Title IX Job Deserves Full Attention

The Title IX coordinator and deputy coordinator of California Lutheran University need more support through additional deputies and the designation of a full-time coordinator. Currently, Jim McHugh serves as associate vice president for athletic affairs as well as the head Title IX Coordinator. Compared to several other regional universities, Cal Lutheran’s Title IX department is behind the curve in terms of scope of staff and outreach.

In The “Dear Colleague Letter on Title IX Coordinators” by Catherine Lhamon, assistant secretary for Civil Rights, outlines the ways that Title IX coordinators can be supported at their respective institutions.

“When designating a Title IX coordinator, a recipient should be careful to avoid designating an employee whose other job responsibilities may create a conflict of interest,” Lhamon said. “For example, designating a disciplinary board member, general counsel, dean of students, superintendent, principal, or athletics director as the Title IX coordinator may pose a conflict of interest.”

McHugh serving as both the associate vice president for athletic affairs as well as Title IX coordinator imposes a  conflict of interest and it calls to question his ability to devote full attention to each case.

Christine Guzman serves as the Title IX coordinator for Azusa Pacific University (APU). She is the first full-time coordinator for the university.

“Having this as a full-time position for us has been really helpful because I’ve been able to implement further development of policies and bystander education and caring for our community in the way that we want to that reflects our values,” Guzman said.

In addition to Guzman, APU also has six deputy Title IX coordinators that  work with her as a committee to advise on policy shifts and serve as checks and balances for the office of Title IX.

“Maintenance of a strong and visible role in the community helps to ensure that members of the school community know and trust that they can reach out to the Title IX coordinator for assistance,” Lhamon said.

How can our Title IX coordinator maintain visibility in the community if he himself is not even serving his position full time? It is difficult to expect McHugh to be as invested and committed to his position if he also serves as the associate vice president for athletic affairs. This is not to disparage the job currently being done, but rather to say that we should ask the university to value the Title IX coordinator position by designating it a full-time position.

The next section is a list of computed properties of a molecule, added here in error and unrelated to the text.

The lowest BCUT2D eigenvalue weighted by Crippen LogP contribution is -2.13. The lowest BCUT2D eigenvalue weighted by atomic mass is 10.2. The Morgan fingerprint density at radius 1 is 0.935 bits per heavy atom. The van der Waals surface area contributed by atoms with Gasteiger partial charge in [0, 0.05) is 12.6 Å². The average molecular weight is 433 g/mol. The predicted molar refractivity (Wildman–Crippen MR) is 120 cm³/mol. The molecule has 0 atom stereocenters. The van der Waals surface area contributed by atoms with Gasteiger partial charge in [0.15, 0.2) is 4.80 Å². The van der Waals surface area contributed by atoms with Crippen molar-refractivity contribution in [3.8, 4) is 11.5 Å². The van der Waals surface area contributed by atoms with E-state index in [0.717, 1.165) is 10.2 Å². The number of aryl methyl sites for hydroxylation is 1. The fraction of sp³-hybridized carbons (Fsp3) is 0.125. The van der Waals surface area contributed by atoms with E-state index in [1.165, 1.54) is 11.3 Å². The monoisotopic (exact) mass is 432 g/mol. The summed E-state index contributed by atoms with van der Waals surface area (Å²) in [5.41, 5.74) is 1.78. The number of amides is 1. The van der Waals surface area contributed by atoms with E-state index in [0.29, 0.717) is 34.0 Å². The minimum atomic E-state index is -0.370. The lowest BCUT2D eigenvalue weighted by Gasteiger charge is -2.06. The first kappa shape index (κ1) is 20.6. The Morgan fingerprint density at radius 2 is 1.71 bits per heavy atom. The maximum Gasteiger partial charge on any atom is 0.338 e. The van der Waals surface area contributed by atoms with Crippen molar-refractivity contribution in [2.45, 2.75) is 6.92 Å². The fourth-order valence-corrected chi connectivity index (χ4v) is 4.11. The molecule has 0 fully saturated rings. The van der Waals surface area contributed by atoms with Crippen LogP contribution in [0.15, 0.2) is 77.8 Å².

In the article “How to Encourage More College Sexual Assault Victims to Speak Up” by Caroline Kitchener published in the Atlantic, she said that universities can become overwhelmed with handling Title IX cases.

“It’s no surprise that colleges have had so much trouble deciding how to deal with cases of sexual assault. It’s complicated and can quickly become a long, drawn-out fight,” Kitchener said.

We cannot expect the Title IX coordinator, even with the help of  newly designated Deputy Title IX Coordinator Chris Paul, to be sufficient to handle all that Title IX encompasses with both of them serving in other positions in the university. Paul is assistant dean of students and director of Residence Life and Student Conduct as well.

For comparison, other small private universities have larger Title IX teams, such as Pacific Lutheran University which has a head Title IX coordinator as well as an eight-person Title IX working team, according to the university website.

As Cal Lutheran continues to grow, university leadership needs to reconsider where its values lie, and hire additional positions to ensure the safety of the students and the effectiveness of the Title IX office. It is not enough to simply give Paul a title for a position she was already unofficially performing and call it good.

Two people who have other positions that demand their time and attention at this university cannot possibly cover all that the Title IX position requires, and we should not expect them to.

Nicki Schedler